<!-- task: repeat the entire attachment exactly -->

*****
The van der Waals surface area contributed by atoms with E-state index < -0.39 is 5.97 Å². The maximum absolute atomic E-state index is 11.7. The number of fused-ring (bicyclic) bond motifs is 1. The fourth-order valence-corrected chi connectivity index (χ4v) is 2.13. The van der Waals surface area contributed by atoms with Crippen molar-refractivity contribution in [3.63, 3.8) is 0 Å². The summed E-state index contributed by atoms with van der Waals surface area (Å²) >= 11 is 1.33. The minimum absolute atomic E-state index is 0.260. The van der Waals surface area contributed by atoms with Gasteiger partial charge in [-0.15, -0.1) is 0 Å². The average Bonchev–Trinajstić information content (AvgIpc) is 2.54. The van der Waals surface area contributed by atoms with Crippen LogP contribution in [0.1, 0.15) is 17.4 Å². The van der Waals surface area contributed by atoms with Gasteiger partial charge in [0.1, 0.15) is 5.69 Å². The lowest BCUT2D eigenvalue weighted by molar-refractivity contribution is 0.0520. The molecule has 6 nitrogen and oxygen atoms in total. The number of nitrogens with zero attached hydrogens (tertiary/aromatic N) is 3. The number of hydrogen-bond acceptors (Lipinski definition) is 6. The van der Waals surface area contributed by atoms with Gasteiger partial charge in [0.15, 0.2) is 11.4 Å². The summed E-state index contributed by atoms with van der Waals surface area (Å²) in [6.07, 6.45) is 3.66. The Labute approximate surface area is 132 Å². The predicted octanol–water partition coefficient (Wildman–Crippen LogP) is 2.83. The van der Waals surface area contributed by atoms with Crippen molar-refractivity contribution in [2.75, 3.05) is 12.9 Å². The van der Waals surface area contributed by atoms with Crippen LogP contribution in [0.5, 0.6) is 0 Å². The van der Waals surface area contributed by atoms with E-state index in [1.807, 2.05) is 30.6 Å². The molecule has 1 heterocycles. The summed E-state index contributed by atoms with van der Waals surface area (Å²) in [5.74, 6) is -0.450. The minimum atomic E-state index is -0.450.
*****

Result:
The van der Waals surface area contributed by atoms with E-state index < -0.39 is 5.97 Å². The maximum absolute atomic E-state index is 11.7. The number of fused-ring (bicyclic) bond motifs is 1. The fourth-order valence-corrected chi connectivity index (χ4v) is 2.13. The van der Waals surface area contributed by atoms with Crippen molar-refractivity contribution in [3.63, 3.8) is 0 Å². The summed E-state index contributed by atoms with van der Waals surface area (Å²) >= 11 is 1.33. The minimum absolute atomic E-state index is 0.260. The van der Waals surface area contributed by atoms with Gasteiger partial charge in [-0.15, -0.1) is 0 Å². The average Bonchev–Trinajstić information content (AvgIpc) is 2.54. The van der Waals surface area contributed by atoms with Crippen LogP contribution in [0.1, 0.15) is 17.4 Å². The van der Waals surface area contributed by atoms with Gasteiger partial charge in [0.1, 0.15) is 5.69 Å². The lowest BCUT2D eigenvalue weighted by molar-refractivity contribution is 0.0520. The molecule has 6 nitrogen and oxygen atoms in total. The number of nitrogens with zero attached hydrogens (tertiary/aromatic N) is 3. The number of hydrogen-bond acceptors (Lipinski definition) is 6. The van der Waals surface area contributed by atoms with Gasteiger partial charge in [0.15, 0.2) is 11.4 Å². The summed E-state index contributed by atoms with van der Waals surface area (Å²) in [6.07, 6.45) is 3.66. The Labute approximate surface area is 132 Å². The predicted octanol–water partition coefficient (Wildman–Crippen LogP) is 2.83. The van der Waals surface area contributed by atoms with Crippen molar-refractivity contribution in [2.75, 3.05) is 12.9 Å². The van der Waals surface area contributed by atoms with Crippen LogP contribution in [0.5, 0.6) is 0 Å². The van der Waals surface area contributed by atoms with E-state index in [1.807, 2.05) is 30.6 Å². The molecule has 1 heterocycles. The summed E-state index contributed by atoms with van der Waals surface area (Å²) in [5.74, 6) is -0.450. The minimum atomic E-state index is -0.450.